Two months from now, two of Brooklyn's marginal punk-driven acts will be setting off for a joint series of 24 shows from NY to the West Coast, concluding in Pennsylvania right before Christmas. O'Death, who recently released a new album 'Outside' (Ernest Jenning Records), is an alt-country seven piece, which for a fresh take on bluegrass/folk sounds, sends fusing through its circuits the respective momentums of punk and metal.
The World/Inferno Friendship Society, i.e one of those bands whose name it may take a while to remember, work the other way round. Essentially a punk outfit, they tie into their music elements of klezmer (Eastern European Jewish folk), adding a festive touch to their indignated tales of women and politics. Whilst on the roads, they'll be promoting the upcoming release (announced for this winter) of their new single, which comes with its own Turnstile Comix edition. Kicking off on November 23rd at Amityville's Ollie's Point, the tour will end on December 22nd at Lancaster, PA's Chameleon. Streaming below, O'Death's latest music video for their song 'Black Dress'.
"Uptempo" and "Pop" are by themselves two concepts that - in the business of being an indie band - can take you quite far; but if on top of that you add to the equation also comparisons to The Smiths, then the hype can get out of control. Brooklyn's Drowners have more than one similarity with Morrisey's act, and although they will surely feel belittled by such comparison, they should not, because no artists really managed to be The Smiths' worthy musical heir yet (like, for example, XTC were for The Beatles, Robin Hitchcock for Syd Barrett, and The Strokes for Lou Reed - uhm, maybe...).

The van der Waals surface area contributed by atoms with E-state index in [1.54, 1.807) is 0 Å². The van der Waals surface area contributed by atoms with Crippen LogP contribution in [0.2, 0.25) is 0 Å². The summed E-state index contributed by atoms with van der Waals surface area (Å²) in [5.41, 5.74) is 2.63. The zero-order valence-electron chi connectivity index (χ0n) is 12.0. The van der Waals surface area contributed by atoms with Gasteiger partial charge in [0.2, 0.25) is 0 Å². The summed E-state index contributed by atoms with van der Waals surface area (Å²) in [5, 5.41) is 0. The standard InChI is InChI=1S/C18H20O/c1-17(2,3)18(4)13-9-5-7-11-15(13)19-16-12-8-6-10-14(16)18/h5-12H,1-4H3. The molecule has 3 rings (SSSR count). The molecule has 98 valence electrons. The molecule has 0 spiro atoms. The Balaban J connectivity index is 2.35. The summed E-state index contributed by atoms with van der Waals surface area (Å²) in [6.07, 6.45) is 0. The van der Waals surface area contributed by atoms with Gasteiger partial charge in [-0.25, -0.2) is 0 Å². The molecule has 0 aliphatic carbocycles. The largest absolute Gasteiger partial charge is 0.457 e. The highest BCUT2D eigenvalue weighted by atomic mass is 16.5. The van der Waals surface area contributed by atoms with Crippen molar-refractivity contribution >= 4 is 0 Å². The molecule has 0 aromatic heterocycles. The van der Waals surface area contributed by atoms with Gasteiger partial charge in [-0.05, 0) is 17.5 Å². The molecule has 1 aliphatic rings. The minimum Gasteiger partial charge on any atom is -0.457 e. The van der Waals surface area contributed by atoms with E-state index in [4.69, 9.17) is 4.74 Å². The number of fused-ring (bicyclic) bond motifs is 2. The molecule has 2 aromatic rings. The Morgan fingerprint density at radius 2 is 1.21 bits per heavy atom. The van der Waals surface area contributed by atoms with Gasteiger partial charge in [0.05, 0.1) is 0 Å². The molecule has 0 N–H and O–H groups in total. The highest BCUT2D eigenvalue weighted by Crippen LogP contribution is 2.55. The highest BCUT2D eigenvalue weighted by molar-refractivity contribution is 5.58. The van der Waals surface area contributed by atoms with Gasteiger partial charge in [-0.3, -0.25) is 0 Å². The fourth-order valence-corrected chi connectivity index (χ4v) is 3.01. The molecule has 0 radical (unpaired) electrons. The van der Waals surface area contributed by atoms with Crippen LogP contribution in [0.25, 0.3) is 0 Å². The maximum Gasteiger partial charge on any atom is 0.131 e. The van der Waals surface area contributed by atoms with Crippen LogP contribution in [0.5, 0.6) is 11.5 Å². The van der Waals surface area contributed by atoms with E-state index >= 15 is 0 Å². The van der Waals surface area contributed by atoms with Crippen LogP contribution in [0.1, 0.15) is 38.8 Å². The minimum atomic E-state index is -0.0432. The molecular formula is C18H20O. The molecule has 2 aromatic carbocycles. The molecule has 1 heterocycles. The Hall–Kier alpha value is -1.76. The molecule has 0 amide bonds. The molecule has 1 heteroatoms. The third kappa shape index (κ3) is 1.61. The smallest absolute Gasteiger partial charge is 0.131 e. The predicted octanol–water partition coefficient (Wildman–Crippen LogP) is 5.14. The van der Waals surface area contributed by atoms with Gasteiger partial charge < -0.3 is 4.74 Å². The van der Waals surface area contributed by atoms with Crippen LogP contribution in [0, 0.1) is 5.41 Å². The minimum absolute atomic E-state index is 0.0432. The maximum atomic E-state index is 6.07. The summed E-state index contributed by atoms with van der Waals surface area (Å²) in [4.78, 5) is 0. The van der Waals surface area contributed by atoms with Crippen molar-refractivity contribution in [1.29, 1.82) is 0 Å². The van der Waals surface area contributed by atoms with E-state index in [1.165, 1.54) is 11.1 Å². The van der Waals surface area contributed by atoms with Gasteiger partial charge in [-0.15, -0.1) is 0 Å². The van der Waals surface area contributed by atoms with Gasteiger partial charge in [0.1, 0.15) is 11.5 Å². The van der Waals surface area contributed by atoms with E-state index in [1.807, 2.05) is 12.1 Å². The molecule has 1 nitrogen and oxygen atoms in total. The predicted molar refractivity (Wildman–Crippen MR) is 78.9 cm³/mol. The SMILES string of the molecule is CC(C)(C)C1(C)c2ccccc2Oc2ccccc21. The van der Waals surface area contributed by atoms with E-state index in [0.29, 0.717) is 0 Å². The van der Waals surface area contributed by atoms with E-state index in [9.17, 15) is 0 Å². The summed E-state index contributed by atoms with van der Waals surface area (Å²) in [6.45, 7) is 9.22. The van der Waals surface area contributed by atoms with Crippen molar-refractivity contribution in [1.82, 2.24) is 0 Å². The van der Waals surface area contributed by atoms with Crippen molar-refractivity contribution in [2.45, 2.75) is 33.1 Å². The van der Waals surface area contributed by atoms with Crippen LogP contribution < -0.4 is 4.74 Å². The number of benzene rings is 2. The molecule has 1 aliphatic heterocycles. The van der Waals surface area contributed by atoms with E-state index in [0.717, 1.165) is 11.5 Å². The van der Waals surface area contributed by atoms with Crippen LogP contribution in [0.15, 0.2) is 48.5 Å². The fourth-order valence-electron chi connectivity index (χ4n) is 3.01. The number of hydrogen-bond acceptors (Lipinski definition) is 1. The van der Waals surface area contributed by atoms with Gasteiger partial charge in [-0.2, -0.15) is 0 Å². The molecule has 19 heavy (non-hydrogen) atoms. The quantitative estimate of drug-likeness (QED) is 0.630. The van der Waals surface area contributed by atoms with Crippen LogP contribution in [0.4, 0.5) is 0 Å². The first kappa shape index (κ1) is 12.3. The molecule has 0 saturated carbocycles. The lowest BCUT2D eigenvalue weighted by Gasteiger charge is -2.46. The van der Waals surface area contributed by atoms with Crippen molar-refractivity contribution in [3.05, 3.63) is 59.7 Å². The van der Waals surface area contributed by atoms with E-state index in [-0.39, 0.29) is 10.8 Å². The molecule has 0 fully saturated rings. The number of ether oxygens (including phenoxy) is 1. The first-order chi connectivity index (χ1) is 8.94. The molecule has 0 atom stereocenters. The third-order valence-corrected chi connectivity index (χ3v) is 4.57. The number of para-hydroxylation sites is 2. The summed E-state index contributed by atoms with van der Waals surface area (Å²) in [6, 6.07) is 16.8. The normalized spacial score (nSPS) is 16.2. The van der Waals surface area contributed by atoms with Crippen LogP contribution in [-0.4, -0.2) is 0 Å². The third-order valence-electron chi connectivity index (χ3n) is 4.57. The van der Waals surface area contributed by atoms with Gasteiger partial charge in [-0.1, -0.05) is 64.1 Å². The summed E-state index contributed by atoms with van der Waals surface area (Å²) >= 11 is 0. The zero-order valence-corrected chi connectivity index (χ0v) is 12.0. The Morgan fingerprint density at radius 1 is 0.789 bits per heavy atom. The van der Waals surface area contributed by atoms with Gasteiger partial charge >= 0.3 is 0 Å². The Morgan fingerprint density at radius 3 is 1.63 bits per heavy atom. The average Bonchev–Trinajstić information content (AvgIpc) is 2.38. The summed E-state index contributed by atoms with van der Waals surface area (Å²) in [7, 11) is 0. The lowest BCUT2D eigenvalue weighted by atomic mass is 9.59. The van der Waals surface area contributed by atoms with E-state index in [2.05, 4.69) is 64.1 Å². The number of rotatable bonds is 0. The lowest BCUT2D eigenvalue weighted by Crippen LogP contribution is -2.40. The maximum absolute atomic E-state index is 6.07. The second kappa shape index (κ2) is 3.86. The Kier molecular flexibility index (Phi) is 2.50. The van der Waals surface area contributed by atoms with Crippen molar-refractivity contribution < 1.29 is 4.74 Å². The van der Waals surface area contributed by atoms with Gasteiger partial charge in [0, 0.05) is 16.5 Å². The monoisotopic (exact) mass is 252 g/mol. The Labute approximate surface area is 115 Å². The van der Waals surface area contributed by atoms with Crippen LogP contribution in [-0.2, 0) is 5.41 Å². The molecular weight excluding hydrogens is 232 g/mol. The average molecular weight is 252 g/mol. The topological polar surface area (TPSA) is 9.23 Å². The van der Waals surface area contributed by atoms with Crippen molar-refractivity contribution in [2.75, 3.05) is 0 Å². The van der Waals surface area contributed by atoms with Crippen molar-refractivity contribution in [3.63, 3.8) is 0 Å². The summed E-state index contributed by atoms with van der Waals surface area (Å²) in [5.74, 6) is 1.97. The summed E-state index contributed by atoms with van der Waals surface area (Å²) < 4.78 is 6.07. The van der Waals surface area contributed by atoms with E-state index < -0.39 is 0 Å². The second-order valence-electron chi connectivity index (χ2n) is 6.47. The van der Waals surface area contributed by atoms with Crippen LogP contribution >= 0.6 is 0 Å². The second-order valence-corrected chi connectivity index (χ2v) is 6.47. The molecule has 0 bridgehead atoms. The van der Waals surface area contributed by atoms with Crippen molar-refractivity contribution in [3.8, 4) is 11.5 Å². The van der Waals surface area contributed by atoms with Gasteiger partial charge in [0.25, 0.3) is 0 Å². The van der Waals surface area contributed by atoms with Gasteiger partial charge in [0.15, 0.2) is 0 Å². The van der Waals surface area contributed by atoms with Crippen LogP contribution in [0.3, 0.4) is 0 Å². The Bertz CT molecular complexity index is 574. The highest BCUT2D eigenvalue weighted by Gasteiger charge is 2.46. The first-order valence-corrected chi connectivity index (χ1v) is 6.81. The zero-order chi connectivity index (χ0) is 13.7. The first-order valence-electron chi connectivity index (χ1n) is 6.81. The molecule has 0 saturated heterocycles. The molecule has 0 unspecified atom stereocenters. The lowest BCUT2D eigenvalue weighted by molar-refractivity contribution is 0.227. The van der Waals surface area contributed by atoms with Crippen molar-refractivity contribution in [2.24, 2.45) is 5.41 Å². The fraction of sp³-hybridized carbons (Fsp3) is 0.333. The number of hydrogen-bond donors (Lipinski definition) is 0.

The band's 3 songs debut EP features the remarkable single "Between Us Girls" (streaming below) which immediately throws us back to the days of "Meat is Murder," with the electric guitar alternating between jangly parts and arpeggios, and Welsh frontman Matt Hitt singing semi-melancholically about some girls' hair length - rather than about how big they are... The edge is slightly punkier, while the songwriting reveals an almost clinical concision (the song clocks in just under 2 minutes, with the first chorus coming in after 26" - A&R allergic to intros will dig that).
The second song, "You've Got it All Wrong," beats a similar musical path, tackling the infinite well of inspiration that (for Brits) is life at the pub, with the difference of a slower bridge, which acts as a breather for the final chorus. Final track "A Shell Across the Tongue" is the punkier of the bunch, but also the one with the least memorable melody.
This is obviously a band with enormous songwriting potential. If they'll manage to write songs as good as these and integrate their influences in a more mature and personal sound, the world can be theirs. - PDG